Heika, Slanting Style
Slanting Style in a vase
What is heika?
||Whereas Moribana originated and was developed by the Ohara School, Heika, literally “vase flowers” has evolved from an arrangement style that has a long history in ikebana. That arrangement style is called nageire-bana in Japanese, literally, “thrown in flowers.” The Heika of the Ohara School is a modern interpretation of this style.
In the long history of ikebana, there have been two distinct trends. One is called kata (fixed styles) and is based on fixed forms and rules. The other is freely improvised ikebana and is based on the taste and aesthetic sensibility of the arranger. Types of ikebana based on kata, are generally referred to by the historical names of the individual styles themselves. These include tatehana, rikka, and seika. On the other hand, the trend that does not have fixed styles is generally called nageire-bana. The distinguishing characteristic of nageire-bana is the attitude towards materials: they are arranged in a vase so that their natural inherent beauty is not repressed, but rather, their natural beauty and elegance is emphasized. It is an approach to ikebana born from the most fundamental connection between humans and nature.
The Heika of the Ohara School was built on this tradition, and in particular, on the tastes of people referred to as bunjin, writers and artists of the Edo period (1600-1867), who put supreme importance on elegance and beauty in daily life. With the bunjin spirit as its guide, the Ohara School developed the Heika as a sophisticated form of ikebana that incorporates a modern sensibility suited to the places where people live and work. This background explains why the terms Heika and nageire are sometimes used interchangeable.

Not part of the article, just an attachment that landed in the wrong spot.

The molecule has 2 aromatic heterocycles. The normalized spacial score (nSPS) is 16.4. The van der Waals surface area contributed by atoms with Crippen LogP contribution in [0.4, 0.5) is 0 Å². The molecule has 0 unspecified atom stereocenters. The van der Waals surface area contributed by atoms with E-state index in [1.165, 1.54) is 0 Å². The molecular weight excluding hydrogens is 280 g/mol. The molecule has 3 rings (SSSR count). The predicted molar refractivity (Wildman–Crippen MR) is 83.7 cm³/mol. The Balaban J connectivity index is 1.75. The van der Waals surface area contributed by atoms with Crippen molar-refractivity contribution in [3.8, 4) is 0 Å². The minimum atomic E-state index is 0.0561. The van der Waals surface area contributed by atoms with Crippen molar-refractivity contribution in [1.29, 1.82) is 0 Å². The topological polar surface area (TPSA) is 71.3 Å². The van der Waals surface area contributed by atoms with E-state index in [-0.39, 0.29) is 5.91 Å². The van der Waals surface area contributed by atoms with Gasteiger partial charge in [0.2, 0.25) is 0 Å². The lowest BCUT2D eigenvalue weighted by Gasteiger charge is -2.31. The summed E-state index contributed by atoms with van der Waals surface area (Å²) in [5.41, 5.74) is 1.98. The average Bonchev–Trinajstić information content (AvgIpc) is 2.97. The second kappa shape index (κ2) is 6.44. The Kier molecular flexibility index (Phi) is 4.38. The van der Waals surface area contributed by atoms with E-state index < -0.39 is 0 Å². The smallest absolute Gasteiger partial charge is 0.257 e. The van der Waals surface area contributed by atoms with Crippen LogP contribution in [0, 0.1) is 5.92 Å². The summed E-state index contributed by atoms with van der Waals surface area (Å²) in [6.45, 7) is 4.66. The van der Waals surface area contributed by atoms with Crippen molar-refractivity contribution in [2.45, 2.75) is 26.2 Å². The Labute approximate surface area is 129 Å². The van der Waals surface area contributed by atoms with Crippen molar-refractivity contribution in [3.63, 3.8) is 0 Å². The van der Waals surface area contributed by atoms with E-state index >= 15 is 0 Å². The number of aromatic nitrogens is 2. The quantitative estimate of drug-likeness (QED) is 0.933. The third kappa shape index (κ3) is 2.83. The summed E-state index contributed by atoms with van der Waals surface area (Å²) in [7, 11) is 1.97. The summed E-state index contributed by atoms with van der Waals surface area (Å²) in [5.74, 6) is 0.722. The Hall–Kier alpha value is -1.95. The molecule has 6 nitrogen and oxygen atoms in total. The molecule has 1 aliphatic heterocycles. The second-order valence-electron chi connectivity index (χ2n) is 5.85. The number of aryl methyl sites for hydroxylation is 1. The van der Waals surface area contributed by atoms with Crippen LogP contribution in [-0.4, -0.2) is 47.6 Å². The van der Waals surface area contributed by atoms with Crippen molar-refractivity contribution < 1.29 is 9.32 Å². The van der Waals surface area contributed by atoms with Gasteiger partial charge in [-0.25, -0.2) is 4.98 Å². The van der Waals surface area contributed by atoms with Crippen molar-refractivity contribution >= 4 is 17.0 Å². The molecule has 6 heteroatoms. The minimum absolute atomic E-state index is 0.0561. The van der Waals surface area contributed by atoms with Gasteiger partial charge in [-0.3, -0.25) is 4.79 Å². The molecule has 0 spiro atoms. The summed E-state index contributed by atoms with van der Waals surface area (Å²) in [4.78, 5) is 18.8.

Hiroki Ohara, (2015) Ikebana for Everybody, Ohara School, Koyosha Inc.,
In Heika arrangements, there are three principal stems: the Subject, Secondary, and Object. These three stems form the basic framework of the arrangement. The other stems, Fillers, are added to highlight and bring out the natural beauty of the three main stems.
Heika arrangements are arranged in tall containers like vases and pots. The materials are arranged and fixed in position using special techniques inherent to the Ohara School.
There are three types of Heika styles:
1. Keisha-kei (Slanting Style)
2. Chokuritsu-kei (Upright Style)
3. Kasui-kei (Cascading Style)
Keisha-kei (Slanting Style)
Subject length – 1.5 times the height of the vase, plus the length of the stem inside the vase
Secondary length – about 1/2 the length of the Subject, plus the length of the stem inside the vase
Object length – 1/2 the length of the Subject, plus the length of the stem inside the vase
Chudanka length – slightly shorter than the Subject, plus the length of the stem inside the vase
Positioning of Materials
The most important point in creating a Heika arrangement is the appearance of the base of the arrangement, the nejimari. If the base/mouth of the arrangement is untidy, you lose the beauty of the arrangement. So, the area for the arrangement of the materials is confined to 1/4 the mouth of the container as shown below. Arrangements created on the left side are called Hon-Gatte. Arrangements created on the right side are called Gyaku-Gatte. Arrangements made in Gyaku-Gatte are mirror images of those made in Hon-Gatte, with the rules regarding the positioning of the stems, their angles, and directions being the same.
Placement of materials
The Subject (red line) is inserted in the vase leaning down 70° to the front and swings to the outside edge 45°.
The Secondary (green line) is inserted under the Subject stem and extends out to the side and to the rear of the Subject.
The Object (blue line) leans forward 60° and swings 30° to the opposite side of the Subject.
The Chudanka (purple line) is inserted in the rear, resting against the “V” created by the Subject and Secondary stems and leans slightly forward and slightly to the outside edge.